Leigh Kamping-Carder:

No, it was a surgery on my right side. So yes, I have one of those scars on my back and side.

Anna Jaworski:

Okay, wow, i'm so impressed that you've gone through all of this medical trauma because, let's face it, when you put your body through all of those different procedures, it's medical trauma. And yet here you are trying to normalize things for other people who have been through the same trauma that you have. So kudos to you. I have really enjoyed looking at the newsletters that you put out already. I read from top to bottom the one with Tracy, who was on my show before. I really enjoyed that And I learned new things, even though she's been on my show twice, so that was really cool. I found it interesting that you've received care both in Toronto and in the United States, so tell me some of the differences that you noticed in care as an adult with a cardiac condition, first in Canada and then in the US.

Leigh Kamping-Carder:

I was lucky enough to grow up in Toronto, which is a big city and has lots of really great medical care and in fact has one of the world's best centers for pediatric cardiology. So I think there's a couple of big differences. I had my care in Toronto until I guess what six years ago, when I transferred it to New York, which is also a big city but also really good medical care. So the care was top-match in both places. And this is, of course, only my own personal experience. But one big thing of course that's different is that we have a universal health care. In Canada. We never paid a bill. There was no in-network or out-of-network, there was no paperwork or bureaucracy. It was really just you go to the hospital and you get care, and obviously that was an adjustment.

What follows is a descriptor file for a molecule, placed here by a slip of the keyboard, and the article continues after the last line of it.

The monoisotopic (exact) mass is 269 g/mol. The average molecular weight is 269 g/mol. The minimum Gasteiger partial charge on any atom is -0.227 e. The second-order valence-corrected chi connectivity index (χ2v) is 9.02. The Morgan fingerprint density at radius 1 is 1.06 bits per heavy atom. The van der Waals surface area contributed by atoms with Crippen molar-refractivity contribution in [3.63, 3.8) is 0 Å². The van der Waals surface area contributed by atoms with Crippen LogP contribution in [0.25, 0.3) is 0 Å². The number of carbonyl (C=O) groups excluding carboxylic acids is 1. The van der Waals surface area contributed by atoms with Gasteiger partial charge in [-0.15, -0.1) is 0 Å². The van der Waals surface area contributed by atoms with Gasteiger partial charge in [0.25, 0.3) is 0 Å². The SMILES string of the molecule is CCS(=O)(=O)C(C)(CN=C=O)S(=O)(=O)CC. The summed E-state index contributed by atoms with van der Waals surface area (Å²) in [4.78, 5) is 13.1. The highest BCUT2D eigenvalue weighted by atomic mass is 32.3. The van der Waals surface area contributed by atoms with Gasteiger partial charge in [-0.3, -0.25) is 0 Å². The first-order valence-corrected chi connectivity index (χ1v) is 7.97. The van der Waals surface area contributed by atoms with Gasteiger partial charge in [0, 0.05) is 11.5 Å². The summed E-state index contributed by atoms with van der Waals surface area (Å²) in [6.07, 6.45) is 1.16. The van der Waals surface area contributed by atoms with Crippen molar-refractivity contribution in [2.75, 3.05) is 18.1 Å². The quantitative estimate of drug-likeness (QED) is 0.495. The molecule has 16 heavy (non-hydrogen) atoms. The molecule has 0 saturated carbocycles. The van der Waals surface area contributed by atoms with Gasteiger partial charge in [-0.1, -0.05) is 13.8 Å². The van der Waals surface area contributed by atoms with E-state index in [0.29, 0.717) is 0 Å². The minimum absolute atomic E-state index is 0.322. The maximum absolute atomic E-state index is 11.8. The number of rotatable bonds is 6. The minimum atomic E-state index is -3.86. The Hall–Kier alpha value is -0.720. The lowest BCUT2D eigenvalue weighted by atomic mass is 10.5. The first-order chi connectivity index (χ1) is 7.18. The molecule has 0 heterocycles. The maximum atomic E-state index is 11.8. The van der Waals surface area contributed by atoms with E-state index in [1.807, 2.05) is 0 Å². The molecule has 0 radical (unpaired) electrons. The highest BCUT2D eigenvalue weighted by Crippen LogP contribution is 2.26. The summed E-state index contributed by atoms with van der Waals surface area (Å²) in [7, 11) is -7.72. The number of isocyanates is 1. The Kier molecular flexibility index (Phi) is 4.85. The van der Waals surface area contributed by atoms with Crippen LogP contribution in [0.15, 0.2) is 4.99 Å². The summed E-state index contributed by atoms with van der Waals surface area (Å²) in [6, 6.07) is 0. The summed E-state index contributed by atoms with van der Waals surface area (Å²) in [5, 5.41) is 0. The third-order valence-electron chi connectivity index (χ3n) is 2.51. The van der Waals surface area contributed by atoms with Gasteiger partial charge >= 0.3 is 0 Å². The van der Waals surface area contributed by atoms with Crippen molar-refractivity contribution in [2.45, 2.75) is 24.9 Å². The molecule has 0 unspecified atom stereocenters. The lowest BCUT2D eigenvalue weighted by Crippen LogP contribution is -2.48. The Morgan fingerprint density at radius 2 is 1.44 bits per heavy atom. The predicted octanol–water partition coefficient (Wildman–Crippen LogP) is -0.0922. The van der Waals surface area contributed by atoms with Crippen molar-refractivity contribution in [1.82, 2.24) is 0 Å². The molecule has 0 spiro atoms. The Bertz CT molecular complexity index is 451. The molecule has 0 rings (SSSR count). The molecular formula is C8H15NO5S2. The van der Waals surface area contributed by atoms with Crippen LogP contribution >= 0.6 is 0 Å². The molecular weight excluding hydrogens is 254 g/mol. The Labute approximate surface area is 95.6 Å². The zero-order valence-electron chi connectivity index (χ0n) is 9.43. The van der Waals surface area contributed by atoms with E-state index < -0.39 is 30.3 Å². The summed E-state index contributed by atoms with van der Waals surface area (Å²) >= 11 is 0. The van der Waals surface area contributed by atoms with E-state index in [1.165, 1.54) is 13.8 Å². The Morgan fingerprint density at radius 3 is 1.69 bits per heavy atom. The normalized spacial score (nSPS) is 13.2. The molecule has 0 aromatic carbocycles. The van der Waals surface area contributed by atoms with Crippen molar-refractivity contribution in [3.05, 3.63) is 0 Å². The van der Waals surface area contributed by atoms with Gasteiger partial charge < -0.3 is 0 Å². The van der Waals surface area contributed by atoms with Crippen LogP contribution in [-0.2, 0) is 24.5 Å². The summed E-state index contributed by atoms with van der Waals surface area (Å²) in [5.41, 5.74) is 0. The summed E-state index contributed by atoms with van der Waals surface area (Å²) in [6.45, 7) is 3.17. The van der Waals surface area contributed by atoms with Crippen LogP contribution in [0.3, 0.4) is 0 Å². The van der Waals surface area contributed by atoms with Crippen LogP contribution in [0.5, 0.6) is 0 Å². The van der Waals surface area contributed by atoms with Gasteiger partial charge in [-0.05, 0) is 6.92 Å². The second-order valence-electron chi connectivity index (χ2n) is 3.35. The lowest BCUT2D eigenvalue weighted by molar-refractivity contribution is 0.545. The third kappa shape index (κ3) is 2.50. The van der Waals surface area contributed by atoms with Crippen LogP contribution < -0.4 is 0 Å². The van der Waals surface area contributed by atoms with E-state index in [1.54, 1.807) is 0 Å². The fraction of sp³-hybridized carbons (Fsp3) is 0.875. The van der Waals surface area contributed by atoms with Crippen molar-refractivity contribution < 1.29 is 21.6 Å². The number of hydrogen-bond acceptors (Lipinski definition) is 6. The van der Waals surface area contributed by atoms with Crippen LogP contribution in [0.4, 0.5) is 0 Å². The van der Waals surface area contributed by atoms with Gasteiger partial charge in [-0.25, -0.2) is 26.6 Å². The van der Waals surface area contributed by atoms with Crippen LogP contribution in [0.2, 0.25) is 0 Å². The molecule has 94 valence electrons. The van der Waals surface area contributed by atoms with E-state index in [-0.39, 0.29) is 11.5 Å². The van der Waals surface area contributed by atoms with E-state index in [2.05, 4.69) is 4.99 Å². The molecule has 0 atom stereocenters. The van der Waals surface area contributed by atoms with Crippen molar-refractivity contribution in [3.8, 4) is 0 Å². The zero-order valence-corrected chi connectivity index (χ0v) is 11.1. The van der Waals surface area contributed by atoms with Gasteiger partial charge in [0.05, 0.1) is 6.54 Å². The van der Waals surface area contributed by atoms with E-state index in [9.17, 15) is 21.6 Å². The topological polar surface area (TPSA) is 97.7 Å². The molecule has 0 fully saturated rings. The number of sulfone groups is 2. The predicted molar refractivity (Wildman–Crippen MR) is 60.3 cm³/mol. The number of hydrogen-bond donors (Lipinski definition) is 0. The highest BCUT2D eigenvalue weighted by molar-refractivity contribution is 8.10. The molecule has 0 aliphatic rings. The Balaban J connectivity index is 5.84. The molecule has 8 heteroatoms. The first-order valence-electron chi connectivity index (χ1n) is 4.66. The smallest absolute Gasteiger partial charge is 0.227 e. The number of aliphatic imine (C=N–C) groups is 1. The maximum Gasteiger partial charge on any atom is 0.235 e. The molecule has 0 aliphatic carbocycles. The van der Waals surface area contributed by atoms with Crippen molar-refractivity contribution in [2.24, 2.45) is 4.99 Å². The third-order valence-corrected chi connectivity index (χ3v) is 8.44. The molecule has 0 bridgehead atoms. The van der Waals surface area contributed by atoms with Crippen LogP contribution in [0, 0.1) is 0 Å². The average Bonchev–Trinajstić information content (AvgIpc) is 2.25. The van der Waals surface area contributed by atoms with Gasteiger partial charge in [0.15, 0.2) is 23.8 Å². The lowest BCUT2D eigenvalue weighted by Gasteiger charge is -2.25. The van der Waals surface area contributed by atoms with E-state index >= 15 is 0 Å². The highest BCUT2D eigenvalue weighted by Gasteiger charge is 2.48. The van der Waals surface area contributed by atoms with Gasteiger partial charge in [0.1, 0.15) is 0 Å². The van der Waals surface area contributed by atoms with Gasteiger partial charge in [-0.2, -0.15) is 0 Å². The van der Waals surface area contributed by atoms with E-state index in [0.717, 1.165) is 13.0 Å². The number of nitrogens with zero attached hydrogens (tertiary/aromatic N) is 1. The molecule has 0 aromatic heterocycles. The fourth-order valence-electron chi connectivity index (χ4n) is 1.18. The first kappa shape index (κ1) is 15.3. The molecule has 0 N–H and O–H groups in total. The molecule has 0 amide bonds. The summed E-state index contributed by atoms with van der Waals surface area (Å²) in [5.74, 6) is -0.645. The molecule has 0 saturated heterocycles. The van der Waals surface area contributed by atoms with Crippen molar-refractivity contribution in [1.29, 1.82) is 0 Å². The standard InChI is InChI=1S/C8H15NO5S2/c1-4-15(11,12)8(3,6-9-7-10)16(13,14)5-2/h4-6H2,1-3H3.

Leigh Kamping-Carder:

Coming to New York and realizing like, oh, this is like a part-time job. I think, beyond that, what I have experienced and this is certainly not necessarily the case for everyone, but I think there's a bit of a different philosophy So for my care in Toronto, i think the approach was always let's not do anything if we don't have to. So if you don't have to take this medication, we won't give this to you If we don't have to do this procedure yet, let's not quite do it, let's hold on. And then when I came to New York, the philosophy was the opposite, where if we have a medication, let's give it to you. If we have this procedure, let's do it as soon as possible, and I think there's probably pros and cons to both approaches, but I think that was an adjustment.

Anna Jaworski:

Much more medicalized here, being in New York. Yeah, i'm sure there was a huge adjustment for you. So did they ask you, or tell you, that they wanted to put you on new medicine that you hadn't been on before?

Leigh Kamping-Carder: